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Celebrating Healthcare Professionals - Lyle Larson

Posted by Dean Celia on Apr 7th 2022

Oakstone CME is excited to celebrate healthcare professionals like you this month! Each week we will be spotlighting one of our own contributors so you can get to know the people behind the content.

 

Oakstone CME is constantly on the lookout for expert clinicians to help in its effort to offer quality continuing medical education programming. Recently, we were introduced to Lyle Larson, PA-C, PhD, DFAAPA , a Seattle-based physician assistant who specializes in cardiology. After a bit of discussion, it became clear that Oakstone’s cardiology programming could benefit from his input. He’s jumped in head-first, conducting an in-depth assessment of Oakstone CME's CMEinfo Insider cardiology program. For good measure, he participated in a recent Medication Matters segment covering heart failure.

We will soon begin meeting with Lyle monthly to figure out the best programming to add to CMEinfo Insider for cardiology, and how to make it practical. As you will read below, Lyle’s educational approach is to “make complex things simple and simple things obvious.” That, obviously, makes the decision to work with him an excellent one.

We recently sat down with Lyle to learn a little bit more about his background and personal interests, and asked what advice he would give to up and coming clinicians.

What led you to the medical field, and how long have you been practicing?

While in undergrad school, I began thinking that although chemistry was interesting and intellectually stimulating, something was missing. As I learned more and more about the practice of medicine, it checked all the boxes I expected of myself as a productive member of society; the opportunity to serve, be a lifelong learner, to work as a team toward the greater good, the expectation to contribute to my community, career flexibility, and job security.  Over the last 38 years, my career has provided all of this for me and more.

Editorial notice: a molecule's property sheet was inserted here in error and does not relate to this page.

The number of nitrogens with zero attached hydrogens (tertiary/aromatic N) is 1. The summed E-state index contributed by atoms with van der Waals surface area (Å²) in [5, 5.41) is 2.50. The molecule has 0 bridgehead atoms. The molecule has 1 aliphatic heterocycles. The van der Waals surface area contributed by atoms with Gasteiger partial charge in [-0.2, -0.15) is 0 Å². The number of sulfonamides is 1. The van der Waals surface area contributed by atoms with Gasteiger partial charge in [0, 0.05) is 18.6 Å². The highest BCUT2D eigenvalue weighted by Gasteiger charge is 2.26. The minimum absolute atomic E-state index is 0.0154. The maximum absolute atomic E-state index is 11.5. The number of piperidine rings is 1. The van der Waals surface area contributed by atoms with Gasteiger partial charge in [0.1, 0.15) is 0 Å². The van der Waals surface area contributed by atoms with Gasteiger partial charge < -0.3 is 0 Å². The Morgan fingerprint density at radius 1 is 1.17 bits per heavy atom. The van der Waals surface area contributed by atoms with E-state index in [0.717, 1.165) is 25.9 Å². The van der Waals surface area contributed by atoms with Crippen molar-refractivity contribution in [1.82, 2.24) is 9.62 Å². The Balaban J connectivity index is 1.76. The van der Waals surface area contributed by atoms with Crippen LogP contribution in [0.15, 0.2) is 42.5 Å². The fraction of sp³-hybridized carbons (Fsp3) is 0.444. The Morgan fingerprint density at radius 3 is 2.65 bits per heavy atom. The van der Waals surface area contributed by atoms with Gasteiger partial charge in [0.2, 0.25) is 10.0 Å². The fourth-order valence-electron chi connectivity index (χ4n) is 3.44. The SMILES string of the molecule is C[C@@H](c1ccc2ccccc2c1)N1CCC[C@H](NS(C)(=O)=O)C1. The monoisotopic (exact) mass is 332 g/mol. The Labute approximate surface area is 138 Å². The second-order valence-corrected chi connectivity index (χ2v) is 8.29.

Why did you choose to focus on cardiology?

In many ways, my specialty chose me. Electrophysiology was a new specialty in the early to mid-1980’s. When I first heard about this specialty, I thought, as a new practitioner, that this would be an ideal opportunity to enter a new specialty on the ground floor and contribute to its growth. That’s exactly what happened.

What do you enjoy most about what you do?  

What I find most enjoyable is the diagnostic and procedural challenges associated with cardiac arrhythmias. The field has evolved in ways I never would have imagined, and it’s been quite the ride. I also find it personally rewarding training fellows in surgical procedures related to pacemaker and defibrillator implantation, watching them as they have their “ah ha” moments.

What’s the one piece of advice you would give a student pursuing your field?  

My advice over the years has always been to be curious, never stop learning, ask why, and don’t succumb to dogma.

How did you get involved in continuing medical education (CME)?  

My entire career in medicine has been in an academic medical center. I’ve always been exposed and have been expected to be active in medical education. I’ve also been very involved with the administrative side of medicine and have been fortunate to have had excellent mentors.

How do you make earning CME fun/entertaining?

My greatest joy in earning CME is having those “ah ha” moments myself when finally understanding something that I had previously struggled with. When I teach, I always try to make complex things simple and simple things obvious. It is immensely rewarding when I am on the receiving end of the same philosophy. This is what makes lifelong learning fun and entertaining.

What do you enjoy doing outside of work?  

I am an avid cyclist. I’ve recently gotten into bicycle touring and distance riding. I also love any sort of winter sport, particularly cross-country skiing and snowshoeing.

If you had to pick another profession outside of medicine, what would it be?  

I would likely have been an architect as I really enjoyed mechanical drawing in high school. I worked as a draftsman while in undergrad school.